Learn while you laugh

Humour is important in learning a language. Not only does it enable the student to learn new vocabulary in context but it also is a motivating force. When a student understands a joke she begins to feel like she is in the world of the new language. Puns are especially valuable because they stress meaning. We’ll give a few jokes and puns as examples and hoope that they will move other teachers to use this powerful resource.


Puns usually make people groan. They say that for a pun to be good, it has to be really bad. As a matter of fact, they are called “groaners”. A pun is a little word game, playing with language. Most puns use a word that has two meanings, or use two words that sound almost the same.

Here are some puns.

Why is an empty purse always the same?

Because there is never any change in it. In this pun, the word “change” has two meanings: 1. coins and small bills, 2. alteration.

Do you know why it’s easy for a hunter to find a leopard? Because a leopard is always spotted.

“To spot”, verb: to see, to identify. “spotted”, adjective: with spots.

The principal called the young cross-eyed teacher into his office. “I’m sorry to say, Ms Jones, we’re going to have to let you go.” “But why, sir? I thought I was doing a good job.” “It’s simple,” said the principal, “you can’t control your pupils.”.

Of course, the word “pupil” could refer to a student or to the middle of the iris of the eye..


Those were puns, now for a few jokes

First Joke: A police officer stops a woman for speeding and asks her very nicely if he could see her licence.

She replies in a huff, “I wish you guys would get your act together. Just yesterday you take away my licence and then today you expect me to show it to you!”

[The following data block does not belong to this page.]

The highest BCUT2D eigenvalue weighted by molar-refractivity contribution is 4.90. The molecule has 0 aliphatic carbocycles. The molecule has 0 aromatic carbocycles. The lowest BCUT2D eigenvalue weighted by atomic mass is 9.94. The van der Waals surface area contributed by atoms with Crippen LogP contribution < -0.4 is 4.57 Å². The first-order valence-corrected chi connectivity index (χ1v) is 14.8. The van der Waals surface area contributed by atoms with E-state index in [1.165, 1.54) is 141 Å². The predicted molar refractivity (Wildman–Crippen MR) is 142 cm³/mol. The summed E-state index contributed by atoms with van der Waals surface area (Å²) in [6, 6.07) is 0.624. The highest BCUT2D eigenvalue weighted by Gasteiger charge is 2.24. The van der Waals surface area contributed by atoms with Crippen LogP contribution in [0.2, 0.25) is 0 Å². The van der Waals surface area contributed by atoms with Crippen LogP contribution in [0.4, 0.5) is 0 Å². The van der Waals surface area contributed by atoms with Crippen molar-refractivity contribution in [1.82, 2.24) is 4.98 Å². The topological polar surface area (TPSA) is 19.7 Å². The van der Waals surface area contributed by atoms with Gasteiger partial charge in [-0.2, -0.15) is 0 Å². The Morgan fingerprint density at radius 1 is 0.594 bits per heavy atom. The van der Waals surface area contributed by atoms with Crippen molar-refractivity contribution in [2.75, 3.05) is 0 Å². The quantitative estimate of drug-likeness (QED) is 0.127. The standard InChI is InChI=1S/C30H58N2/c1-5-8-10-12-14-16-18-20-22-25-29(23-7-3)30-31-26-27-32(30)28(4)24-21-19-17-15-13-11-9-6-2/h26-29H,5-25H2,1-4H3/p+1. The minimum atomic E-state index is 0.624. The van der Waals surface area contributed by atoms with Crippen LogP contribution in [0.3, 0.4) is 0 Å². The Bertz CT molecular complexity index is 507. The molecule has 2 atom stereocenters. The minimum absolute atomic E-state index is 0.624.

Vocabulary and expresssions: “In a huff”: annoyed; “get your act together”: get organised

Second joke: Recently, a distraught wife went to the local police station, along with her next-door neighbour, to report that her husband was missing. The policeman asked for a description of the missing man.

The wife said, “He is 35 years old, 6 foot 2, has dark eyes, dark wavy hair, an athletic build, weighs 185 pounds, is soft-spoken, and is good to the children.”

The next-door neighbour protested, “Your husband is 54 years old, 5 foot 6, chubby, weighs 275 pounds, is bald, has a big mouth, and is mean to your children.”

The wife replied, “Yes, but who wants HIM back?”

Vocabulary and expresssions:

Hubby: popularform of “husband”, spouse

Distraught: stressed, very worried

Chubby: slightly fat

Mean: In this context, strict, severe, even a little cruel

Bald: no hair

Next-door neighbour: the person who lives in the house to one side of yours

If you share the belief that puns and jokes are good ways to help learners of English, you can enter “esl puns” or “esl joke” in Google to find many sites.